• Thinking beyond your ‘borders’. Inevitably we are all aligned to a practice, sector, geography or client, and in many instances a combination of these. Those who are most effective and seen as most collaborative are constantly transcending their borders – i.e. joining the dots, communicating and working across teams to deliver results and insights for their respective clients, groups and/or sectors. A successful business developer will have a strong network of contacts across the organisation ready and willing to help. 
  • Challenging the ‘norm’. Asking questions and challenging well-versed approaches can be daunting, but don’t be afraid to be creative. Quite often our thoughts can be the catalyst that sparks new conversations and ideas that lead to new avenues. It’s not about reinventing the wheel, but changing the way in which the wheel works for us. 
  • Embracing change. We are often the team at the forefront of ideas and processes, pioneering for continual development and being one step ahead. Letting things stagnate is not something that appeals or comes naturally to us. Being alert to how you can stay ahead of the game is a crucial part of success.
  • Flexing to influence key stakeholders. Understanding what motivates and is important to your clients (whether internal or external) is important, but being able to adapt, empathise and alter your approach and communication style is critical. Knowing your audience is an important skill, and accounting for what will appeal is crucial if you are to achieve everything that you need to.
  • Contributing to the conversation. Each time ask yourself a series of questions in preparing for meetings: Do you know your audience? What will appeal to them? What do you want to get out of the meeting? What are people expecting from you? What do you need to communicate to get everyone onto the same page? Have you prepared sufficiently? How will you make sure that everyone is clear on the actions? The list is endless – and put simply, these questions aren’t thought about enough. Preparation and communication are key.
  • Adding value. A phrase used all too often, but something which is paramount if you want to be seen as an adviser. Think about what’s important to your stakeholders. Think about what the information in front of you means, what’s the opportunity for the organisation, who should you involve, how can it be taken forward? Don’t be the middle person, be the change agent.
  • Exceptional at multitasking. Often, we have 101 ‘to dos’ (projects, enquiries, pitches, submissions and reviews) with competing deadlines at any given time. Those that excel ensure that their stakeholders are assured and feel like their only client. One person might only work with you on the tip of your iceberg of priorities, but your ability to prioritise and keep the ball rolling on everything is essential. 

If you want to know more, check out an article we wrote last year – it can be accessed here.

Rosie: Having a career in business development requires a wide range of skills given the diverse nature of the role, however some key skills / attributes which I would consider necessary to help you succeed include:

  • Multitasking – we are often working on multiple projects at the same time so the ability to juggle these in a professional manner where the stakeholder is made to think you are solely working for them is a skill that is truly valuable in this role.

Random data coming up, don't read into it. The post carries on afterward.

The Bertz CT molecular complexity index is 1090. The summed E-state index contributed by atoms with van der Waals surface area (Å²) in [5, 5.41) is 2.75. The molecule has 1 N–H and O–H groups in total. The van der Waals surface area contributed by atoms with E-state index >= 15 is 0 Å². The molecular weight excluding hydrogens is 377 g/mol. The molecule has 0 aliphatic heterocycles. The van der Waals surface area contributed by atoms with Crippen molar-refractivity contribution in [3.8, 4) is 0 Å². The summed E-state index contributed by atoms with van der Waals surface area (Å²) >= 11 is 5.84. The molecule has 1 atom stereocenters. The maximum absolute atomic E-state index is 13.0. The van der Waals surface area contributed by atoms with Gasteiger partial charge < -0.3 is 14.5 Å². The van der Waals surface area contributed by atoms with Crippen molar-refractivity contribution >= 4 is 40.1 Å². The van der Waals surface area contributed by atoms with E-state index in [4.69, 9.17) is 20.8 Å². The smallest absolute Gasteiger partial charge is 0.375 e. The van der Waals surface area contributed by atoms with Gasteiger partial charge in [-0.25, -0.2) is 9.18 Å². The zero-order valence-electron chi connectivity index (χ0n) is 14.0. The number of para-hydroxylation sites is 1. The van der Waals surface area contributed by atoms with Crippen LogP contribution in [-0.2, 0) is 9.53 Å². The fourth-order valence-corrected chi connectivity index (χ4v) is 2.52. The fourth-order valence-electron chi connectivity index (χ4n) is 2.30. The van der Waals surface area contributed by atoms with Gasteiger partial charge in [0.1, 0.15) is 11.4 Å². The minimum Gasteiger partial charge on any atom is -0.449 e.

• Teamwork – the projects we work on often require collaboration with global and cross practice teams and therefore it’s incredibly important to build an excellent working relationship with the team and to share your knowledge and insights. The more you contribute to the team, the more you get back.
  • Thinking outside the box – always challenging ideas and thinking “who else could this be relevant for?”

Do you have to come from a certain background or degree of study to land a position in business development?

Steph: Absolutely not. As proven by my career history you can move from out of sector into the legal profession. There are plenty of transferable skills acquired through work experience in other sectors, which are relevant and helpful in the context of marketing and business development in a law firm. It is also very helpful to have a fresh perspective and new thinking, so hiring out of sector can be beneficial in that regard.

I have several people in my team who have moved across from other functions within the Firm. Again, you don’t always need a marketing and business development background to make your career a success.

Rosie: Not at all, everyone in my team has come from a different walk in life and it’s this range of skills and experience that makes such a fantastic team. So many of the skills that help you develop in this career can be obtained from working in other industries and in different roles. It can be a real benefit to the team bringing in someone from a different sector as they bring new ideas and a different perspective.

What advice can you give to students and graduates contemplating a career in business development?

Steph: Please do consider it as a career. It’s an incredibly rewarding field to work in. If you like variety and being able to work across the business, getting to know clients and leading projects, it’s an ideal role for you.

My advice would be to spend some time reading up on what Business Development in law firms means. It’s not your conventional sales-type role that you might find in other sectors. Business Development in a law firm consists of a mix of revenue-generating activities, alongside marketing and communications. My other piece of advice would be to reach out to a BD professional on LinkedIn. We’re always happy to talk and help others understand a bit more about what we do.

Rosie: Working in the business development team of a law firm really is such a dynamic career path; one that can open you up to endless opportunities. The skills and experiences you obtain can be transferred in many different ways. I would therefore strongly recommend anyone who is interested in a career in business development to give it a go. As Steph mentioned, spend some time reading up on what Business Development in law firms means and more importantly reach out to a BD professional on LinkedIn. We’re always happy to talk and help others understand a bit more about what we do.

A special thanks to Steph and Rosie for sharing your insights on our platform!